For many in Unionism, the Good Friday Agreement involved significantly more compromise for Unionists than it did for Nationalists, not least because for them, concessions usually meant giving something up they already had and for Nationalists it meant giving up on things they only aspired to have. This feeling has never really gone away and many still feel that it is just one concession after another with nothing coming the other way.
Those on the Nationalist side will argue, with some justification, that it was about achieving a balance where Nationalists had, at the least, a proportional say in running the country and that perceived and real injustices were corrected.
Now though, as things stand, any argument for further concessions boil down almost solely to ideology rather than injustice. The Northern Ireland of today is largely a fair and just state. Discrimination based on faith is not just outlawed, but abhorred by the majority of it's people. We have completely free and fair elections. Our Police force is supported wholeheartedly across the community as is our Justice Department.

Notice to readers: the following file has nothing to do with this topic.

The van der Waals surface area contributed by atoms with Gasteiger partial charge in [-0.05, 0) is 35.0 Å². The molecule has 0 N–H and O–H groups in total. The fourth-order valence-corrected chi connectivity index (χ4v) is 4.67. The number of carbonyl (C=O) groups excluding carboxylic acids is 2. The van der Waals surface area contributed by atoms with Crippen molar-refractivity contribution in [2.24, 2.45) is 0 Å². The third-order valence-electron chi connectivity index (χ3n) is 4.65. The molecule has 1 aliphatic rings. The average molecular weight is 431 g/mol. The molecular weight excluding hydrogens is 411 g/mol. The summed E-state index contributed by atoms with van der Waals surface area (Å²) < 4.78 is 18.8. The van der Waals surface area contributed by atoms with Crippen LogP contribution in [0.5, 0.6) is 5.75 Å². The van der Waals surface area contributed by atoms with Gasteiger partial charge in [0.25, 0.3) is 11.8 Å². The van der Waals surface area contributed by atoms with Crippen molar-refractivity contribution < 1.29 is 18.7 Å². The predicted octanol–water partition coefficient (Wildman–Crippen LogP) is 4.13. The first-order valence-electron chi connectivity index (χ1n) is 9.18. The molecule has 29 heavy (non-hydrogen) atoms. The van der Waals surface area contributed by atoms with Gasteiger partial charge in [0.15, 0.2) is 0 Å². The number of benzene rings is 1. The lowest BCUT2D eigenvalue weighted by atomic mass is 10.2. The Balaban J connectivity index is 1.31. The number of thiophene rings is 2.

For Unionists, this means that they can fight their ideological corner free from the shackles of the past.
Sinn Fein have for years campaigned as a party dedicated to the reunification of Ireland as a republic but their strength always came from their drive to fight injustices for a community that felt it was treated as second class. Now that that is no longer the case Sinn Fein have to put the case for a United Ireland not as a moral issue, as it has been in the past, but as the correct ideology. For Unionists, this is good news. Sinn Fein raised the issue of Unification again in their manifesto and Unionists should not be afraid to take them to task on it.
It will be interesting to see what Sinn Fein do when Unionism finally turns around and says: no more.